Perennial artichokes in NH?

By Janel Martin, of 4Js Earthworks and a graduate student in Agricultural Sciences at UNH.


Artichokes growing mid-season

Would you like to offer your CSA customers additional choices? Perhaps you want to set yourself apart at the farmer’s market by offering a desirable high-end food product. Have you ever considered globe artichokes? Yes, they can be grown in New England as a perennial crop with the use of low tunnels. Janel Martin and Joan Jackson of 4J’s Earthworks in Rochester, NH conducted an experiment with a farmer grant from Northeast SARE to investigate wintering over globe artichokes using low tunnels and chopped straw mulch.

Complete details of the project can be found on the SARE website. This is the direct link to the report. Here is the brief run-down of what they discovered. The best varieties overall were Imperial Star, Green Globe and Opera due to high germination rate, yield and surviving New Hampshire winters. They found a dramatic difference between the growing areas at their farm, and the plot located highest on the farm performed the best, and in the future that location will be expanded to grow more plants.

Some of the highlights of using globe artichokes as a perennial crop were that once they are established in the bed, they need very little in the way of inputs. The plants have very long taproots so no supplemental water was needed after the plants were established. In the second year, weed pressure was reduced due to the chopped straw left from wintering was spread around the ground in the planting bed, this did a great job of suppressing the weeds.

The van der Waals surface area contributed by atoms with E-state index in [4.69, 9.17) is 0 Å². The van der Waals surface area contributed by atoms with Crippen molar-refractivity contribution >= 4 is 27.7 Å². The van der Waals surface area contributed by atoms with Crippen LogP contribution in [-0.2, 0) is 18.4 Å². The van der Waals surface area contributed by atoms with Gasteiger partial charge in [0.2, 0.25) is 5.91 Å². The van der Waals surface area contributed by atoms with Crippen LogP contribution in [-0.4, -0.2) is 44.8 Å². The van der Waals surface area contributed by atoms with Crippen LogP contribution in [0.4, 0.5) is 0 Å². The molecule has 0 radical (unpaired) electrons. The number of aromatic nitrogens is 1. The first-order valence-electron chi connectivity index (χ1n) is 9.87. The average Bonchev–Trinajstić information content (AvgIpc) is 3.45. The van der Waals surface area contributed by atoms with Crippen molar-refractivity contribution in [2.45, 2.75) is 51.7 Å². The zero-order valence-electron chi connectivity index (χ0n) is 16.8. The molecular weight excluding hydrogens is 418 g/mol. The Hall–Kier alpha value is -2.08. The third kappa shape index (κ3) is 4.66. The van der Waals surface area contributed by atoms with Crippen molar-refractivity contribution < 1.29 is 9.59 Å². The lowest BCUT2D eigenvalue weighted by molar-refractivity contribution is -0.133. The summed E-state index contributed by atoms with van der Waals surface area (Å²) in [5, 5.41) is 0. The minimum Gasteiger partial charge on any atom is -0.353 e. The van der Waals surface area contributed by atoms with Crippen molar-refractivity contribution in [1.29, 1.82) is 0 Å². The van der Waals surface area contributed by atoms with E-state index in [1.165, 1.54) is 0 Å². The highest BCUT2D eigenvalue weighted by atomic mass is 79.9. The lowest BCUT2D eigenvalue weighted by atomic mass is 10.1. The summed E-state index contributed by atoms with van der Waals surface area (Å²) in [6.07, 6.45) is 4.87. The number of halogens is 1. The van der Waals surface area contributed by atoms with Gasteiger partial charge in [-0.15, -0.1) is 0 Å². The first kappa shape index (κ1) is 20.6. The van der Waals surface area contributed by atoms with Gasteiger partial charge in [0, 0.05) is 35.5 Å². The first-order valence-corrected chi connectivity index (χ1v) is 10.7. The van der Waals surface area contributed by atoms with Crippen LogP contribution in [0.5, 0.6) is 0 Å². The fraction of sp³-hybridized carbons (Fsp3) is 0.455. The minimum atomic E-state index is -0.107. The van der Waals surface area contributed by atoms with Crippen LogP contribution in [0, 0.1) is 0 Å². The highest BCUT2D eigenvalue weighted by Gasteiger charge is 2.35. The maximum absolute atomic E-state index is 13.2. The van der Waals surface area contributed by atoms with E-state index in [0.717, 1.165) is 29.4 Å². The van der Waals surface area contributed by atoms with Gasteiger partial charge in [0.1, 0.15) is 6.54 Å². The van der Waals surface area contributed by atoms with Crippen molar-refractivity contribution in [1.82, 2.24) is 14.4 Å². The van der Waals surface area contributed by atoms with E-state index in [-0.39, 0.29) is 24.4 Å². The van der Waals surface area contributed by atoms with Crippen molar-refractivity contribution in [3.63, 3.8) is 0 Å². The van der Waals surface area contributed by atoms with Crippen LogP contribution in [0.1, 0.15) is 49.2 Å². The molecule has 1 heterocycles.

Fresh artichokes, ready to eat

The results from the project are promising, and Janel and Joan believe with a few adjustments that this system can be a viable option for a farm looking to diversify their crop. Changes for next year include more rodent control, pulling mulch away from the base of plants earlier in the spring upon uncovering, and intermixing annual and perennial globe artichokes to have a longer harvest window. The project also increased the sales of globe artichoke seedlings from their retail garden center since they were able to show customers the living proof that the plants could survive.

Editor’s Note: Do you have an idea that you’d like to test? Think about getting a SARE farmer grant! They are due in the fall, and offer up to $15,000 to help defray the costs of labor and supplies to do practical on-farm research. Your local extension specialists can help you design a good project. More information can be found here!


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